at the price of P150,000.00 plus the amount expended for its present repairs is hereby
granted to the CHARTERER within 120 days from the execution of this Contract, unless
otherwise extended by the OWNER. This right shall be deemed exercised only if, before
the expiration of the said period, or its extension by the OWNER the CHARTERER
completes the payment, including any amount paid as Charter hire, of a total sum of not
less than twenty-five percentum (25%) of said price of the vessel.
The period of option may be extended by the OWNER without in any way affecting the
other provisions, stipulations, and terms of this contract.
If, for any reason whatsoever, the CHARTERER fails to exercise its option to purchase
within the period stipulated, or within the extension thereof by the OWNER, its right of
option to purchase shall be deemed terminated, without prejudice to the continuance of
the Charter Party provisions of this contract. The right to dispose of the vessel or
terminate the Charter Party at its discretion is reserved to the OWNER.
XIII. TRANSFER OF OWNERSHIP OF THE VESSEL. After the CHARTERER has
exercised his right of option as provided in the preceding paragraph (XII), the vessel shall
be deemed conditionally sold to the purchaser, but the ownership thereof shall not be
deemed transferred unless and until all the price of the vessel, together with the interests
thereon, and any other obligation due and payable to the OWNER under this contract,
have been fully paid by the CHARTERER.
xxx

xxx

xxx

XXI. APPROVAL OF THE PRESIDENT. This contract shall take effect only upon
approval of His Excellency, the President.
On September 6, 1949, the Cabinet revoked the cancellation of Froilan's contract of sale and
restored to him all his rights thereunder, on condition that he would give not less than P10,000.00
to settle partially his overdue accounts and that reimbursement of the expenses incurred for the
repair and drydocking of the vessel performed by Pan Oriental was to be made in accordance
with future adjustment between him and the Shipping Administration (Exh. I). Later, pursuant to
this reservation, Froilan's request to the Executive Secretary that the Administration advance the
payment of the expenses incurred by Pan Oriental in the drydocking and repair of the vessel, was
granted on condition that Froilan assume to pay the same and file a bond to cover said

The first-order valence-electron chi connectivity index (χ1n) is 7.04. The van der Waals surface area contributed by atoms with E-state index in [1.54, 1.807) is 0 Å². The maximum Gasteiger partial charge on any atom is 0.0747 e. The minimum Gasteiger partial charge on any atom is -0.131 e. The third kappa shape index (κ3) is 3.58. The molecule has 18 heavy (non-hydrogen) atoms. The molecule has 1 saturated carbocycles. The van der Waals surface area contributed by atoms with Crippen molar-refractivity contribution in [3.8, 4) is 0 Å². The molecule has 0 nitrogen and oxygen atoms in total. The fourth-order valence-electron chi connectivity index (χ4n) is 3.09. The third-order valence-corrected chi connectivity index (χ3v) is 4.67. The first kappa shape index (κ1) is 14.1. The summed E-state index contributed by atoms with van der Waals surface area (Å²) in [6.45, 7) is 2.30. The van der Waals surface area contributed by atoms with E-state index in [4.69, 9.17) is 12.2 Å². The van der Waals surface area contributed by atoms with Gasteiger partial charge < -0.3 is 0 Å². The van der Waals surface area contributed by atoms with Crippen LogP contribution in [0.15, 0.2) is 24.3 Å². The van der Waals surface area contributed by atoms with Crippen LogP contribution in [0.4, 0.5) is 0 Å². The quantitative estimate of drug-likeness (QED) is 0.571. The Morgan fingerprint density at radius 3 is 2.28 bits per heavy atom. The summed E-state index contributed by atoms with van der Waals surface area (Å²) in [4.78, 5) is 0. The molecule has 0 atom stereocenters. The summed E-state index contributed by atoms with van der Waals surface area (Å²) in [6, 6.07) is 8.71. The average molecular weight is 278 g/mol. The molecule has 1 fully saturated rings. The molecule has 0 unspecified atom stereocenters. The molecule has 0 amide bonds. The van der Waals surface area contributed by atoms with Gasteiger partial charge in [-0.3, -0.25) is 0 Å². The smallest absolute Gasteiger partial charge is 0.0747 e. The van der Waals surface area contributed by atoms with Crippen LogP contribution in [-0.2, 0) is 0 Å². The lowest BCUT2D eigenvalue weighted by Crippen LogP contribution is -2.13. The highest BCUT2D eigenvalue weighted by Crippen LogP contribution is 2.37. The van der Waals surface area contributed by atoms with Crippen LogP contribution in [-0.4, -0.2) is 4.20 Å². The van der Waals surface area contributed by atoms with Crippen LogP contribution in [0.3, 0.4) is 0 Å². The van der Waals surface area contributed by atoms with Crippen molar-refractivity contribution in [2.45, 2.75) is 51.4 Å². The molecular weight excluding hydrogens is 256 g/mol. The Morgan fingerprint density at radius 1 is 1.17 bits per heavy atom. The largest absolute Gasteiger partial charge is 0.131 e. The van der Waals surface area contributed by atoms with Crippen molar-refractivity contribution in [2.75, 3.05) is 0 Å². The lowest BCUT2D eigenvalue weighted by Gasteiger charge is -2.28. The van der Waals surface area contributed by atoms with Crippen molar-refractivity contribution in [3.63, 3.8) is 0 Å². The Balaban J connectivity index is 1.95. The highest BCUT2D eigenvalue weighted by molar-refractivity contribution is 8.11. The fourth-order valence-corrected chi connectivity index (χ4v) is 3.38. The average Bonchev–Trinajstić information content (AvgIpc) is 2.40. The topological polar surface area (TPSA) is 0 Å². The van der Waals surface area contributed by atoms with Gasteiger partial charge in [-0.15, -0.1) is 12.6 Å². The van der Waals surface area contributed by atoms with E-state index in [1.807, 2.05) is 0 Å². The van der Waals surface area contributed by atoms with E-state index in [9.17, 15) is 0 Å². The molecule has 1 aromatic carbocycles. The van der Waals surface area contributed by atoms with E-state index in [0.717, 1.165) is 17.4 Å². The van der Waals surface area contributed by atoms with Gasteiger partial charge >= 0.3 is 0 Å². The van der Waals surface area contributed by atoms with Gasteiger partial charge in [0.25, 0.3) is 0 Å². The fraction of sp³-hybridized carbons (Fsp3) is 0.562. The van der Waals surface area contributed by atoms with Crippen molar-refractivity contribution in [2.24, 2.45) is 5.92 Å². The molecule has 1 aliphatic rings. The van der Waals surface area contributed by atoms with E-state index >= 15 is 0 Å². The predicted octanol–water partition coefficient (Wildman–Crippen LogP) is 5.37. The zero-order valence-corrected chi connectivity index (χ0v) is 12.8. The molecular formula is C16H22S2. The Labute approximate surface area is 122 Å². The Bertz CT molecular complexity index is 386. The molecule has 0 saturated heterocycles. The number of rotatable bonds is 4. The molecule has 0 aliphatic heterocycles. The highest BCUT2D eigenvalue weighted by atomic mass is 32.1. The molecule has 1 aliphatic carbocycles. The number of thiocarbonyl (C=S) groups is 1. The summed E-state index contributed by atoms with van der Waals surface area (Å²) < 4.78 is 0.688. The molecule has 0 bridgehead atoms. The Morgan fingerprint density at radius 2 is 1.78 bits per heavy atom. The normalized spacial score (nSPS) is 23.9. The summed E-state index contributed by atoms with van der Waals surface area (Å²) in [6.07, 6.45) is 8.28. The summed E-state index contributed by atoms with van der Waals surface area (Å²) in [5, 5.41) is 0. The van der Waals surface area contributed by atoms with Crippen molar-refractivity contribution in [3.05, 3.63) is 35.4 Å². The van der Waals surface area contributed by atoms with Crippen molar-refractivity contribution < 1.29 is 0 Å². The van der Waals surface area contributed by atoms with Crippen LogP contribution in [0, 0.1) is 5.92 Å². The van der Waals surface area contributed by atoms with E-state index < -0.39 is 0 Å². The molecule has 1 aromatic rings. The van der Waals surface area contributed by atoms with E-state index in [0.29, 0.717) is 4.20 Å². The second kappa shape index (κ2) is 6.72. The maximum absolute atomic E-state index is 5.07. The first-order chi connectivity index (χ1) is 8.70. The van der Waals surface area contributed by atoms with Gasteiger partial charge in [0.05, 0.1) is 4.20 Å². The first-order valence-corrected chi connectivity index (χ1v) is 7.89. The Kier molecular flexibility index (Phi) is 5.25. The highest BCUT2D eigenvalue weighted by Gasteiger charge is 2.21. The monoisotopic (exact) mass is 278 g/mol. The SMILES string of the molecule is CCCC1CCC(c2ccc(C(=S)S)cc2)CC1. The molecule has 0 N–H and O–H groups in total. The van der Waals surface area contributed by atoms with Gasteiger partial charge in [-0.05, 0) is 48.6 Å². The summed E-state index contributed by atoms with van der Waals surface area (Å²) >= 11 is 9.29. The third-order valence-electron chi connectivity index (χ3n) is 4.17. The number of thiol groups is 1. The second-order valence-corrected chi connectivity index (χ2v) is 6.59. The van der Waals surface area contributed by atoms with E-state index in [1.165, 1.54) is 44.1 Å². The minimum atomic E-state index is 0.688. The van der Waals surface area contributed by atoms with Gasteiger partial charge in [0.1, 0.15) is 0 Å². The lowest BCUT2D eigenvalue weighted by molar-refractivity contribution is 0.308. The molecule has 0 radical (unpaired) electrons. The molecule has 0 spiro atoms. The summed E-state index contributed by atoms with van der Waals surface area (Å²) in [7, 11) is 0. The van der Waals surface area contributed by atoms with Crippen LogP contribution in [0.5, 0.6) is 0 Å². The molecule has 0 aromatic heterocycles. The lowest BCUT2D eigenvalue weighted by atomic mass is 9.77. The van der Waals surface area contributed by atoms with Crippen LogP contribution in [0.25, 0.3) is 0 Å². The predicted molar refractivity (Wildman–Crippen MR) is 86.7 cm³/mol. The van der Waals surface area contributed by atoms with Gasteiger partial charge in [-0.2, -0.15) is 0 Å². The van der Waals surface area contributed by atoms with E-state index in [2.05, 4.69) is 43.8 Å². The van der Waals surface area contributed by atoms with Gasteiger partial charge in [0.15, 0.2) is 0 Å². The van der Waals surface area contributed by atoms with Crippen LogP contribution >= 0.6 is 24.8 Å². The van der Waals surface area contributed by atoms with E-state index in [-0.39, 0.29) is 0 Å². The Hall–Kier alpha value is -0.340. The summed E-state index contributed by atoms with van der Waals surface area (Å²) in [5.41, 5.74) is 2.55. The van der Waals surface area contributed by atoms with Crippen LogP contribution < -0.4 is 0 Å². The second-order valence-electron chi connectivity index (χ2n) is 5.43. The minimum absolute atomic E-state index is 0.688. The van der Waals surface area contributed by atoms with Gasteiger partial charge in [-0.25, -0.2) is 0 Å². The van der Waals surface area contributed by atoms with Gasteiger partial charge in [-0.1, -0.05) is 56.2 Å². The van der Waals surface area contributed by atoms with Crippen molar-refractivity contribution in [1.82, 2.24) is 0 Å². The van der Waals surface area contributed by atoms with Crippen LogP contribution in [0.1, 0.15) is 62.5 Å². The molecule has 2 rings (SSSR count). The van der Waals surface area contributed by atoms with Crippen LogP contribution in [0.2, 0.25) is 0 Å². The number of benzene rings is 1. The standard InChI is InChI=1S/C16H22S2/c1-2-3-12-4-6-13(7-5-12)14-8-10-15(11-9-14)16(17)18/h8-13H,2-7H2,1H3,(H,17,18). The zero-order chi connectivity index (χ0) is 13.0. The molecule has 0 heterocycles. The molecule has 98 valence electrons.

undertaking (Exh. 111).
On September 7, 1949, the formal bareboat charter with option to purchase filed on June 4, 1949,
in favor of the Pan Oriental was returned to the General Manager of the Shipping Administration

without action (not disapproval), only because of the Cabinet resolution of September 6, 1949
restoring Froilan to his rights under the conditions set forth therein, namely, the payment of
P10,000.00 to settle partially his overdue accounts and the filing of a bond to guarantee the
reimbursement of the expenses incurred by the Pan Oriental in the drydocking and repair of the
vessel. But Froilan again failed to comply with these conditions. And so the Cabinet, considering
Froilan's consistent failure to comply with his obligations, including those imposed in the
resolution of September 6, 1949, resolved to reconsider said previous resolution restoring him to
his previous rights. And, in a letter dated December 3, 1949, the Executive Secretary authorized
the Administration to continue its charter contract with Pan Oriental in respect to FS-197 and
enforce whatever rights it may still have under the original contract with Froilan (Exh. 188).
Froilan, for his part, petitioned anew for a reconsideration of this action of the Cabinet, claiming
that other ship purchasers, including the President-Treasurer of the Pan Oriental himself, had also
defaulted in payment and yet no action to rescind their contracts had been taken against them. He
also offered to make a cash partial payment of P10,000.00 on his overdue accounts and
reimburse Pan Oriental of all its necessary expense on the vessel. Pan Oriental, however, not
only expressed its unwillingness to relinquish possession of the vessel, but also tendered the sum
of P15,000.00 which, together with its alleged expenses already made on the vessel, cover 25%
of the cost of the vessel, as provided in the option granted in the bareboat contract (Exh. 122).
This amount was accepted by the Administration as deposit, subject to the final determination of
Froilan's appeal by the President. The Executive Secretary was also informed of the exercise by
Pan Oriental of said option to purchase.
On August 25, 1950, the Cabinet resolved once more to restore Froilan to his rights under the
original contract of sale, on condition that he shall pay the sum of P10,000.00 upon delivery of